"There was no reason to dwell on me getting my butt kicked," the Cubs right-hander said. "I finally got my confidence back, and I wasn't going to risk it by reliving that."
About two months after failing to retire a single St. Louis batter in the worst game of his career, Wells pitched seven shutout innings Friday and led Chicago to a 5-0 victory over the suddenly punchless Cardinals.
Held to one hit in Thursday's 11-inning loss to Philadelphia, St. Louis followed with only five against Wells and Sean Marshall.
And so the Cardinals, who had outscored opponents 46-17 during an eight-game winning streak that ended Thursday, snapped a major-league record stretch of 2,370 games without consecutive shutouts.
It last happened to them in September 1995 -- the year before Tony La Russa took over as manager.
"We got the leadoff man on [five times] but couldn't score," La Russa said. "The wind was blowing out for us, too. We have guys who can hit the ball out of the park -- and they didn't."
The best of those, Albert Pujols, went 0 for 8 in the two losses, both coming in uncomfortably hot, humid conditions.
Meanwhile, the Cubs took advantage of the wind -- and of some pitches Jeff Suppan left up in the strike zone.
"We can make up a lot of ground," Soriano said. "If we sweep them, we get three games. I hope we can play the last two like we played today."
Wells (5-7) allowed five hits -- one single in each of the second through sixth innings -- and struck out seven. It was the polar opposite of his performance against the Cardinals on May 28, when he gave up hits to the first six batters and left trailing 5-0.
Wells, who has a 1.30 ERA in his past five starts after starting with 5.21 in his first 15 outings, has allowed no runs in his past two games.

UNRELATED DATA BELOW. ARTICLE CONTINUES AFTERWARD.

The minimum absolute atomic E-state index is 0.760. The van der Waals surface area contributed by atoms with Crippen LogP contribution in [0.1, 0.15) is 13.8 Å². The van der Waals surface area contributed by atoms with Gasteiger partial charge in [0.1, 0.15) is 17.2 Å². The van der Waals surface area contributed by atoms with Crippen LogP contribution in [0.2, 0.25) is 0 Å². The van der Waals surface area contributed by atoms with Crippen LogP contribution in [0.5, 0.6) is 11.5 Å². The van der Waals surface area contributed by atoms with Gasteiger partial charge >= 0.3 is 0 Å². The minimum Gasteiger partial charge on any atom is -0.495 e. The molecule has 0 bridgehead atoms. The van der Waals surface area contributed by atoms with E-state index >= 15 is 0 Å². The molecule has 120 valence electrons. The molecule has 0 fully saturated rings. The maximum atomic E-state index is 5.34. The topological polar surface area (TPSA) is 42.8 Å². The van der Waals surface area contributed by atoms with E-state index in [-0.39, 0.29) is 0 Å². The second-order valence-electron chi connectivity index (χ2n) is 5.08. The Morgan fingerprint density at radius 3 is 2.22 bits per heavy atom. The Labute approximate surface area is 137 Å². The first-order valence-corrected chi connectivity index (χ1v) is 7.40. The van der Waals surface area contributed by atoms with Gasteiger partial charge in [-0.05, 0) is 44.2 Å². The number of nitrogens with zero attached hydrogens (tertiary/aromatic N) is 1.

"It was a mechanical [flaw] and once I fixed that, the results started coming and it's easy to get your confidence back," said Wells, who had a 3.05 ERA as a rookie last season. "I can hold my head a little higher now."
The biggest threat against him came in the sixth, when Jon Jay singled, went to second on Pujols' grounder and advanced on Wells' errant pickoff attempt. Wells struck out Matt Holliday and got Colby Rasmus to pop out.
Suppan (0-6) allowed five runs and 10 hits in six innings. He fell to 0-4 since rejoining the Cardinals last month after Milwaukee released him. St. Louis is 39-22 in games started by Adam Wainwright, Chris Carpenter and Jaime Garcia but 15-21 otherwise.
"He pitched better than five runs," La Russa said of Suppan. "We just didn't support him. We didn't get him any runs. And defensively we didn't support him as well as he deserved."
The Cubs already led 2-0 in the fifth when St. Louis second baseman Skip Schumaker botched a double play relay. Soriano then lined his homer into the left-field bleachers. In the sixth, nobody caught Starlin Castro's infield pop, which fell for an RBI single.
Colvin opened the game with his first career leadoff homer. He is the first left-handed-hitting Cubs rookie with 14 home runs since Rafael Palmeiro in 1987.
Soto hit his 14th on the first pitch of the fourth inning and has homered in three straight games. He went deep only 11 times last season after hitting 23 as the 2008 NL rookie of the year.
- Cubs RHP Carlos Zambrano, suspended by the team after a June 25 altercation with teammates, could return by late next week after a few more minor-league conditioning appearances. At that time, manager Lou Piniella said, Zambrano is expected to apologize.
- RHP P.J. Walters pitched two perfect innings for the Cardinals after being called up from Triple-A Memphis.
- Piniella, who will retire at season's end, didn't have a prototypical leadoff man during his four seasons in Chicago. "That's something that has to be addressed," he said, with GM Jim Hendry standing close by.
- Both Piniella and childhood buddy La Russa had brief apprenticeships before beginning long managing careers. Both said Ryne Sandberg's lack of experience shouldn't work against him as Hendry searches for Piniella's replacement. "It just depends on who believes in you," La Russa said. Added Piniella: "Either you can manage or you can't."